Further good football was seen the following season with Kanchelskis running riot on one wing and Limpar rediscovering his early career form on the other. Even in the first half of the season in which Royle left there were some memorable performances including a barnstorming win against title contenders Newcastle and a 7-0 thrashing of Southampton that saw them top six at Christmas.

The Dogs of War tag disguises the fact there were actually some very decent footballers in the side around that time. Ablett, Stuart, Hinchcliffe, Kanchelskis, Limpar, Barmby, Speed and, yes, Ferguson himself, weren't exactly cloggers.

John Daley
63 Posted 06/11/2014 at 00:25:01
"My original post was simply a reaction to Lukaku's irritating quote"

What was 'irritating' about it? If the player himself believes he is going to get some benefit from it, then what exactly is the problem with him seeking extra input to help improve his game?

Harold Matthews
64 Posted 06/11/2014 at 01:36:52
Hinchcliffe. Now there was a lad who could take a corner.
John Daley
65 Posted 06/11/2014 at 01:59:14
He sure could, Harold.

At one point, they became such a weapon that it seemed almost a 50/50 chance of a goal every time he stepped up to take one. Whipped into the danger area with pace and swerve. Perfect.

Shame the best we can produce at the moment are delicate floaters that fail to beat the first man.

Anthony Hughes
66 Posted 06/11/2014 at 08:07:16
Could we get Hinchcliffe back to coach Baines on corner taking?
Joseph Clarke
67 Posted 06/11/2014 at 08:27:56
Ferguson was the worst kind of footballer – a cheat. Loads of ability, played for himself, and lots of times didn’t bother playing at all. Seamus Coleman will probably finish up with a better scoring record. Hero, my arse.
Joseph Clarke
68 Posted 06/11/2014 at 09:14:09
What is Ferguson teaching EtoÂ’o about scoring goals and being a successful footballer?
Jim Knightley
69 Posted 06/11/2014 at 10:02:03
Anthony... did I say that you were a sensationalist? Do you have trouble reading? I assume that you do, as you've again failed to respond to my questions about Rooney.

Unbelievably, my post wasn't purely aimed at you – hence the representation of some general points, like the peculiar belief that touch and hold-up play cannot be improved.

But, I'll give you a pure response, just for you: You brought up Rooney initially, and did so pointlessly because Rooney and Lukaku have utterly different styles. I assume you brought up Rooney purely because he played for Everton, and at the time went for a similar fee (although inflation relative to increasing spending fees means it is not comparable really). You claim that touch and control can be improved in teenagers, but not Lukaku? Can you please for me, and I'm sure a few others, explain this bizarre claim? Can a 19-year-old improve in the way a 21-year-old can't? Do you have some secret table which defines when and how a player can improve, which you are keeping from us?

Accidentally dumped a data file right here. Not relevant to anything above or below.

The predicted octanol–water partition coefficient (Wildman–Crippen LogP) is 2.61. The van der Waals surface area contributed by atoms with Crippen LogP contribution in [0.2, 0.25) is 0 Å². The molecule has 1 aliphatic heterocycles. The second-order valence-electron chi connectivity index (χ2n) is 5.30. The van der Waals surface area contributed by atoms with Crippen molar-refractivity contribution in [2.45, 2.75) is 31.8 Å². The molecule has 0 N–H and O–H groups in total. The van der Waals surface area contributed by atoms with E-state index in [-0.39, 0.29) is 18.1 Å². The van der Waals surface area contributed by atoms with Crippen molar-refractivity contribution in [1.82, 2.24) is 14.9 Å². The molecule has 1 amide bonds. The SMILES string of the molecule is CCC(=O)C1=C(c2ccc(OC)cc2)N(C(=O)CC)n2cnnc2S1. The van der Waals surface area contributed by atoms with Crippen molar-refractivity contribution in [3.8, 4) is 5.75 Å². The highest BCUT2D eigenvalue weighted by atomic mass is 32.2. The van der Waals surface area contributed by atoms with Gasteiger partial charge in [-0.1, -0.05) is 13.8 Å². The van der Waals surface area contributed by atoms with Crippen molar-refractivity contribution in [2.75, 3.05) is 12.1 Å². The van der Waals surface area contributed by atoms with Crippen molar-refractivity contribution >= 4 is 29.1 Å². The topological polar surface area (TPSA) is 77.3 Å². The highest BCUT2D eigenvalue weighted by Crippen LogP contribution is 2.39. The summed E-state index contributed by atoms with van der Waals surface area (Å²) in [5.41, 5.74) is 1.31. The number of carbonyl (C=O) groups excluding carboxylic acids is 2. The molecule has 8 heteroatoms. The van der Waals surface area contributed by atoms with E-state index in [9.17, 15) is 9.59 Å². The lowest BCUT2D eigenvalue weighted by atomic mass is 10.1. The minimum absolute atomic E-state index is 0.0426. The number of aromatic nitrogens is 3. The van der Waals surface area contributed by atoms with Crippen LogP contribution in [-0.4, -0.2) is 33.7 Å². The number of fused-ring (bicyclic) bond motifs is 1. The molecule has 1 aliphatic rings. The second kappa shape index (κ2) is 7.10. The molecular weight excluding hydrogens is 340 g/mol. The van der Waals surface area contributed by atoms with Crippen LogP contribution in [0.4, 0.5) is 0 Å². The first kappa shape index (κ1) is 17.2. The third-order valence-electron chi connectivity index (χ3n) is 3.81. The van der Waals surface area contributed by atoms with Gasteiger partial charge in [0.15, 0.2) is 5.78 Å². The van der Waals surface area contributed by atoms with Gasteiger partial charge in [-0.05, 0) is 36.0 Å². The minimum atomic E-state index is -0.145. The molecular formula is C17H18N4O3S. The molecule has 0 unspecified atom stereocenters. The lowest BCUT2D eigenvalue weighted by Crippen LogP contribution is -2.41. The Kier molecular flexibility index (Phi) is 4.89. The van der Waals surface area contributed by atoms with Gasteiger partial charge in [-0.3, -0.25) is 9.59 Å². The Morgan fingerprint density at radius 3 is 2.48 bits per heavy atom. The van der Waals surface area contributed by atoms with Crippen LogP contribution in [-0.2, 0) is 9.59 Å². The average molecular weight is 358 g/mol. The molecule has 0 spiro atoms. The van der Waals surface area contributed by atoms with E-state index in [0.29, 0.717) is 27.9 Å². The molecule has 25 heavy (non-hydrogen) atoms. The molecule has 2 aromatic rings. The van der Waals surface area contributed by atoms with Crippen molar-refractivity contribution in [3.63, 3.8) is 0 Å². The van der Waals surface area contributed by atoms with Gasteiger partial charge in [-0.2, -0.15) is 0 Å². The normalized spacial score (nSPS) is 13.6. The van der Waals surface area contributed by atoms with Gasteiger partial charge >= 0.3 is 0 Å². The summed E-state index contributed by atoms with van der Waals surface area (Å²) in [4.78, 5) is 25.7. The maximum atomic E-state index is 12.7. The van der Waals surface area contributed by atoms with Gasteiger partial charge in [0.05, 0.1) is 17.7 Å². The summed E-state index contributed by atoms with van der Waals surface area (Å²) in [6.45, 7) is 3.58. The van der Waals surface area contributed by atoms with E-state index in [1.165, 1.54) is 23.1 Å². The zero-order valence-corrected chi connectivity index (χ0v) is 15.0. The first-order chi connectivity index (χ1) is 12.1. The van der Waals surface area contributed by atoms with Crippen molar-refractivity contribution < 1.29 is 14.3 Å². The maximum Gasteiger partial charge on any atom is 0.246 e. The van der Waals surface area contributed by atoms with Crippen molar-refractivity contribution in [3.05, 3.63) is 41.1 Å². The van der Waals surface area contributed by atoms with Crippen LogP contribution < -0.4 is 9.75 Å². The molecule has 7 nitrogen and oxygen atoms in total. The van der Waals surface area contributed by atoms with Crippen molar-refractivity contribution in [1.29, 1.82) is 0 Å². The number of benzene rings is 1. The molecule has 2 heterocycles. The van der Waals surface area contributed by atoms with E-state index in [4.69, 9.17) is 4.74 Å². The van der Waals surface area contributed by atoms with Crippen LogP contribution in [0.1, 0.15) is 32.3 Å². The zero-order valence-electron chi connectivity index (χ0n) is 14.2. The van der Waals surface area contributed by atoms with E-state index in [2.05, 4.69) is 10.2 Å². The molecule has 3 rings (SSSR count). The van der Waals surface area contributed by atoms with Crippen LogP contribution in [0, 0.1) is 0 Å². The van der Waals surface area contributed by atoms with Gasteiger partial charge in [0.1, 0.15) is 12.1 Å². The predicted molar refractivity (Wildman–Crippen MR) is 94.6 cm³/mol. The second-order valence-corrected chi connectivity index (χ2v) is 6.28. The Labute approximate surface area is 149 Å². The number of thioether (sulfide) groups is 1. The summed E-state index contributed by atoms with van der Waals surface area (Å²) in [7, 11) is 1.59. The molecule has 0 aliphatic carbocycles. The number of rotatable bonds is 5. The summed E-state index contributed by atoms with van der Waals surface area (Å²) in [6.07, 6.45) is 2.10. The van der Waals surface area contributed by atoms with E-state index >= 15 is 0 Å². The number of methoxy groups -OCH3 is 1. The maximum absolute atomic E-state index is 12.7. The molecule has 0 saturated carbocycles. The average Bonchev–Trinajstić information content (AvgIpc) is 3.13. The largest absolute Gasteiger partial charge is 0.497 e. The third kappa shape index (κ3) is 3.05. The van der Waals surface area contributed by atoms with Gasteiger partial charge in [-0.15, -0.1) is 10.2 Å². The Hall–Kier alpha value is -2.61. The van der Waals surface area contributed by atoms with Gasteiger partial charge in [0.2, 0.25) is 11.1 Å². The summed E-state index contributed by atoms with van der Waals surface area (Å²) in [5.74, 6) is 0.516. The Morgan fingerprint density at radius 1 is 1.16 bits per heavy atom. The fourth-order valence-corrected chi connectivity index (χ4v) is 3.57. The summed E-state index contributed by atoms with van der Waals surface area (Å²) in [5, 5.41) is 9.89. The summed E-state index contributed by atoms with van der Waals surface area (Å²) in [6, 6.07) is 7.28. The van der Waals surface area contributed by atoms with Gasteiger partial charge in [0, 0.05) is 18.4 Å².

Players improve all of the time, in different ways. You fail to respond to the Drogba point interestingly – do you not think he improved his touch and control at a later stage than Lukaku? There are plenty of players who improve and fail all the time. Do you watch football apart from Everton?

If you do, let me turn your attention to Arsenal. Aaron Ramsey looked dead in the water two seasons ago. The fans were sending obscene abuse his way. His touch and control looked abysmal, and his future at Arsenal was in doubt. The next season (last season), he was incredible. He was scoring at a rate of almost 1 in 2, his touch was perfect, and he became essential to Arsenal. This season, the picture is different again. He is miss-controlling, miss-passing, his flicks are not coming off. He is now again facing the scrutiny of fans and the media.

What about Luis Suarez?

The example is clear enough: players are not always consistent, and it does not mean that skills which are apparently lacking, are completely lacking. Lukaku has shown for us at times, and notably for West Brom, that he can hold up a ball, and that his touch is not horrendous. Consistently, it is a problem with his game, as I and others have acknowledged. But to state that it cannot be improved upon, as your last post idiotically implies, is to ignore hundreds of players in this league and other leagues who have proved otherwise.

This is a difficult argument to explain, because it is so blindingly simple – you state "I would accept that touch and control can be genuinely improved in teenagers but Lukaku is no longer one of them", and ignore in the process so many of the players who have proved they can be improved into their 20s.

But, if you think that Ramsey, Suarez, Drogba, Walcott never improved that technical side of their games, please let me know. I look forward to having that discussion with you. I'd also love to know what else can't be improved, for future reference – passing? shooting? composure? Because, if you can't improve a player's touch, control, hold-up play etc... can you improve anything?